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Trump discusses options to privatize veterans' healthcare

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Rear Admiral Michael C. Vitale visits with World War II veteran Royce D. Hammer at the Louisville Veterans Administration Hospital in this archive photo. Health care for U.S. veterans could change dramatically if Veterans Administration services are privatized, an option being considered by president-elect Donald Trump. (U.S. Navy photo by Mass Communication Specialist 1st Class Terry W. Matlock)

By Jamie Rogers

President-elect Donald Trump may be considering an extensive overhaul of the Veterans Administration after meeting with executives and advocates who support privatization of veteran’s medical treatment.

Among those that Trump discussed the future of the agency with at one of his resorts last week was Cleveland Clinic CEO Toby Cosgrove, who has publicly backed letting veterans choose private medical treatment over receiving care through a VA hospital or clinic. The meetings also included executives from the Mayo Clinic, Johns Hopkins Medicine and Partners HealthCare.

“I’ve been saying we have to take care of our vets,” Trump said from his Florida resort, Mar-a-Lago. “We are working on something to make it great for our veterans because they are treated very, very unfairly.”

“We think we have to have kind of a public-private option, because some vets love the VA,” he added. “Definitely an option on the table to have a system where potentially vets can choose either/or or all private.”

It is unknown whether Trump’s proposal would cover all veterans, all veterans currently receiving VA care or only a smaller segment of that population.During his campaign last summer, Trump promised to “ensure every veteran in America has the choice to seek care at the VA or to seek private medical care paid for by our government.” Critics questioned how such a plan would work and what the potential costs would be.

About 9 million veterans—40 percent of the total U.S. veterans population—use VA medical services or receive veterans benefits. VA officials said nearly one-third of all medical appointments conducted last fiscal year were with physicians outside the department.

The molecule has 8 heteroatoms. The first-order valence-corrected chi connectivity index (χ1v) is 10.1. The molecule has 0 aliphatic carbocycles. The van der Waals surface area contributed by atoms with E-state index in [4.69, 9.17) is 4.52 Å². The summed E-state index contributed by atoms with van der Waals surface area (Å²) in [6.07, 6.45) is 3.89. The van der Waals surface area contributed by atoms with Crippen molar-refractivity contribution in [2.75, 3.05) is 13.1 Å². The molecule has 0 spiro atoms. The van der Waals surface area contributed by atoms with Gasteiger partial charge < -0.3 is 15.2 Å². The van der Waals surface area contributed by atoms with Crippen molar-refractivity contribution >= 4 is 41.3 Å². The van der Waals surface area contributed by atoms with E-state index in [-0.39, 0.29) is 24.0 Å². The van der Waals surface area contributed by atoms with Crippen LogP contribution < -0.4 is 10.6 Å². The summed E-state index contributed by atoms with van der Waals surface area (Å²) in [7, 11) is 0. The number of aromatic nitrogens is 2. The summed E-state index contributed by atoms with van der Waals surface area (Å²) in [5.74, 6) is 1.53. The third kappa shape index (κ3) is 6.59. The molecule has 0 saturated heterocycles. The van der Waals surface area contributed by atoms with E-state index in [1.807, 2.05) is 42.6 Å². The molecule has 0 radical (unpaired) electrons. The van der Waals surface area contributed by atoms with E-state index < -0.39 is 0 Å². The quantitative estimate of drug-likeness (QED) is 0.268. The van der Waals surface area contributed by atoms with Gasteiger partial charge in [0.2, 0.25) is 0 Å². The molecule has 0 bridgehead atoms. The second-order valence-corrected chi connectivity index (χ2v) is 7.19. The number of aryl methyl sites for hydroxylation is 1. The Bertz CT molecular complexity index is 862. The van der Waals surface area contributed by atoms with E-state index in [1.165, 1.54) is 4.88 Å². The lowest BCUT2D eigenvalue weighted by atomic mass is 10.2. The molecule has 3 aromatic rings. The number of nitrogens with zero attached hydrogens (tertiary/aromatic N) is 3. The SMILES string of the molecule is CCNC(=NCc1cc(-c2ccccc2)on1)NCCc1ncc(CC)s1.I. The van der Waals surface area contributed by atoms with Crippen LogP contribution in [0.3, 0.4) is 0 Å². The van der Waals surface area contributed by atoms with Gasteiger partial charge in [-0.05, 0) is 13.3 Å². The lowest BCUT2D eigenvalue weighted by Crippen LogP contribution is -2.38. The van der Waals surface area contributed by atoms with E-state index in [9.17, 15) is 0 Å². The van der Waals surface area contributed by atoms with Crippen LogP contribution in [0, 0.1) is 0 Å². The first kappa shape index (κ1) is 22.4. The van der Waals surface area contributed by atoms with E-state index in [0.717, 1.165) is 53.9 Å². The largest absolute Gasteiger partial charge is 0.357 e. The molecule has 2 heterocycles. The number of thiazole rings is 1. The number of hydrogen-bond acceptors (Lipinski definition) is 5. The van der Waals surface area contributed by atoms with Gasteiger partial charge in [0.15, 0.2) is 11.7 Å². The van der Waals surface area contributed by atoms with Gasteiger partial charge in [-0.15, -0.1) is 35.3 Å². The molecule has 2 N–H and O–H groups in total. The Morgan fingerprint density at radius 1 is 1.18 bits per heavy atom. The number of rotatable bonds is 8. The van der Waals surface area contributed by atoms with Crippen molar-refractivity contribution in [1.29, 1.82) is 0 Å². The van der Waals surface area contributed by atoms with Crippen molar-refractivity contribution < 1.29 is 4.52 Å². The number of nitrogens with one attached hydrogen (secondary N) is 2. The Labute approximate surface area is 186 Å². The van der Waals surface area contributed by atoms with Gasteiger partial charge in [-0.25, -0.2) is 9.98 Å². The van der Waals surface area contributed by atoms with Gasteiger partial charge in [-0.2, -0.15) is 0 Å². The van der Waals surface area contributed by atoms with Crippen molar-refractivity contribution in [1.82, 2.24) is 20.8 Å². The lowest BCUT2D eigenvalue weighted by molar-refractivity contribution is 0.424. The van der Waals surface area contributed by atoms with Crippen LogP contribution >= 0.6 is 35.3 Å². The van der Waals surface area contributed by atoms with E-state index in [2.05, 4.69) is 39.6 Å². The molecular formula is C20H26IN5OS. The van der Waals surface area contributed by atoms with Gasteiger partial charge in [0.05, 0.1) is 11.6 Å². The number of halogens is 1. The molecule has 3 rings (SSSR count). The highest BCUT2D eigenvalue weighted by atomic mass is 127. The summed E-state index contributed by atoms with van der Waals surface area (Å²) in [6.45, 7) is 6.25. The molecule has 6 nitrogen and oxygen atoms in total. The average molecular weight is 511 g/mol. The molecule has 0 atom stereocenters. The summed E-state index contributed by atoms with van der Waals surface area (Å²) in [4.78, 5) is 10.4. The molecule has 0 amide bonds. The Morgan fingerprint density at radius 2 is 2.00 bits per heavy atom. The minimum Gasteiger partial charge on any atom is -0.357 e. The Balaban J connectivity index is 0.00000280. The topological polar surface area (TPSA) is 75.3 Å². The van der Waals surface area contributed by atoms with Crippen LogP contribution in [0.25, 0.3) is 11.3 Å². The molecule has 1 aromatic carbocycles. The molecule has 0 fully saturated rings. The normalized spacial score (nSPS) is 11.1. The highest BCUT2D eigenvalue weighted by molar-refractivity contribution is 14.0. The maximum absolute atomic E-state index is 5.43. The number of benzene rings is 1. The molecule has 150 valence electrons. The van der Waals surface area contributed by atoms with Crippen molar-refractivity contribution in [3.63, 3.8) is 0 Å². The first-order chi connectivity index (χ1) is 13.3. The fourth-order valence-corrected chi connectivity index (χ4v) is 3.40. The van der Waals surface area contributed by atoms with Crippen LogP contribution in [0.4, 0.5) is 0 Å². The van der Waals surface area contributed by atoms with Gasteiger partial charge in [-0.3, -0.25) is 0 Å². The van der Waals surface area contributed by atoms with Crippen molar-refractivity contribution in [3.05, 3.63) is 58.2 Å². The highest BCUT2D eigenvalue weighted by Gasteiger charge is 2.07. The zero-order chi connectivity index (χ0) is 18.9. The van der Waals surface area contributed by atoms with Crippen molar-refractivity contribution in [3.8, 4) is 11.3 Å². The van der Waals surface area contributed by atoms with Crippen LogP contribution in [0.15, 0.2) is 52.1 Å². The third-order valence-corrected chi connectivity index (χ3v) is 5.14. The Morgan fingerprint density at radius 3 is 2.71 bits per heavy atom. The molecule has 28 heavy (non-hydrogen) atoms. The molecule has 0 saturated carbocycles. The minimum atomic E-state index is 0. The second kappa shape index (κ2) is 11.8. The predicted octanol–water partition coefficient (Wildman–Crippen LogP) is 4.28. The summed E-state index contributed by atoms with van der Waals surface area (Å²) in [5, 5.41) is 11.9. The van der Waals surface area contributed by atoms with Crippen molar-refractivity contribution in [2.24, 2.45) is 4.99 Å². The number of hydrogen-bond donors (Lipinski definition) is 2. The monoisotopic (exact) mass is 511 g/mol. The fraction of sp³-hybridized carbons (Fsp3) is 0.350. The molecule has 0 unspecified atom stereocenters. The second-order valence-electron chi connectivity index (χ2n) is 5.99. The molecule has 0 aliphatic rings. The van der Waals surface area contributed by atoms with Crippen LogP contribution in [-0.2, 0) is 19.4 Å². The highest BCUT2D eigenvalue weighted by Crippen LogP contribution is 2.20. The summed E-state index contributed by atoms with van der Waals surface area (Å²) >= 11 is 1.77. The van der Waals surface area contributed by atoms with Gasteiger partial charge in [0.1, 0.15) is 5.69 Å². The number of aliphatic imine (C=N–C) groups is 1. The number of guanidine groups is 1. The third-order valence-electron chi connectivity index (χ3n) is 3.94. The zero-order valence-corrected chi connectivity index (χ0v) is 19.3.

Some opponents to the idea of privatization, including Sen. Bernie Sanders, warned Trump against the move, saying it could undermine VA care by shifting resources away from department physicians best suited to diagnose and treat ailments facing veterans.

“Privatizing the VA would be an insult to the more than 22 million veterans who risked their lives to defend our country and it would significantly lower the quality of health care they receive. Our goal, shared by The American Legion and other major veterans’ organizations, must be to improve the VA, not destroy it,” Sanders said in a statement Friday.

The American Legion, the Iraq and Afghanistan Veterans of America, the Paralyzed Veterans of America and many other veterans organizations oppose privatizing the VA because the groups say that only a publicly run medical system, free from concerns about profit, has the versatility to serve the special needs of military veterans. They also worry that the vouchers the government would provide veterans to purchase private care under some proposals would fail to keep pace with the cost of services.

A survey conducted last year for Disabled American Veterans, a nonprofit serving more than a million veterans each year, found most believe the federal government should shoulder the responsibility of providing care. What do you think about the idea to privatize the medical care of the Veterans Administration?


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